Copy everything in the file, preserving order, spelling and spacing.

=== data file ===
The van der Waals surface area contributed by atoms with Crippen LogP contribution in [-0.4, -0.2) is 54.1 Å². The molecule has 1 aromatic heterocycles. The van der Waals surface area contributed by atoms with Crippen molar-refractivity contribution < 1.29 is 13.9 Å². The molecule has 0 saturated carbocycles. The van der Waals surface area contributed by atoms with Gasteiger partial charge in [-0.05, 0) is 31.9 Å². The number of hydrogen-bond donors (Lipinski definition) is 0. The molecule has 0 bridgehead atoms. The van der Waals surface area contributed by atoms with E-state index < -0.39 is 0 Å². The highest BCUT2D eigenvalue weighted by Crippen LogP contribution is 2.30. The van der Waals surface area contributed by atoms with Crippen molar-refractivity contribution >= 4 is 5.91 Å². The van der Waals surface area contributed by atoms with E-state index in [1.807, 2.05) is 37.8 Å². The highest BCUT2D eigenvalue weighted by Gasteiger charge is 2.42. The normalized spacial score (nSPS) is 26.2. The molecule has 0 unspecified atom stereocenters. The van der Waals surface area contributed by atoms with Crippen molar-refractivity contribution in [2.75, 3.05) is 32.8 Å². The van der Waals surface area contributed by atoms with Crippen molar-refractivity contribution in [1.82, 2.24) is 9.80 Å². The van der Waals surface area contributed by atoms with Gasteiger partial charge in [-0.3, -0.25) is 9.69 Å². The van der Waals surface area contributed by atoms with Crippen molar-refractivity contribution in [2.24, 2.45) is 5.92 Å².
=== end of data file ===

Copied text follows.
The van der Waals surface area contributed by atoms with Crippen LogP contribution in [-0.4, -0.2) is 54.1 Å². The molecule has 1 aromatic heterocycles. The van der Waals surface area contributed by atoms with Crippen molar-refractivity contribution < 1.29 is 13.9 Å². The molecule has 0 saturated carbocycles. The van der Waals surface area contributed by atoms with Gasteiger partial charge in [-0.05, 0) is 31.9 Å². The number of hydrogen-bond donors (Lipinski definition) is 0. The molecule has 0 bridgehead atoms. The van der Waals surface area contributed by atoms with E-state index < -0.39 is 0 Å². The highest BCUT2D eigenvalue weighted by Crippen LogP contribution is 2.30. The van der Waals surface area contributed by atoms with Crippen molar-refractivity contribution >= 4 is 5.91 Å². The van der Waals surface area contributed by atoms with E-state index in [1.807, 2.05) is 37.8 Å². The highest BCUT2D eigenvalue weighted by Gasteiger charge is 2.42. The normalized spacial score (nSPS) is 26.2. The molecule has 0 unspecified atom stereocenters. The van der Waals surface area contributed by atoms with Crippen molar-refractivity contribution in [2.75, 3.05) is 32.8 Å². The van der Waals surface area contributed by atoms with Crippen molar-refractivity contribution in [1.82, 2.24) is 9.80 Å². The van der Waals surface area contributed by atoms with Gasteiger partial charge in [-0.3, -0.25) is 9.69 Å². The van der Waals surface area contributed by atoms with Crippen molar-refractivity contribution in [2.24, 2.45) is 5.92 Å².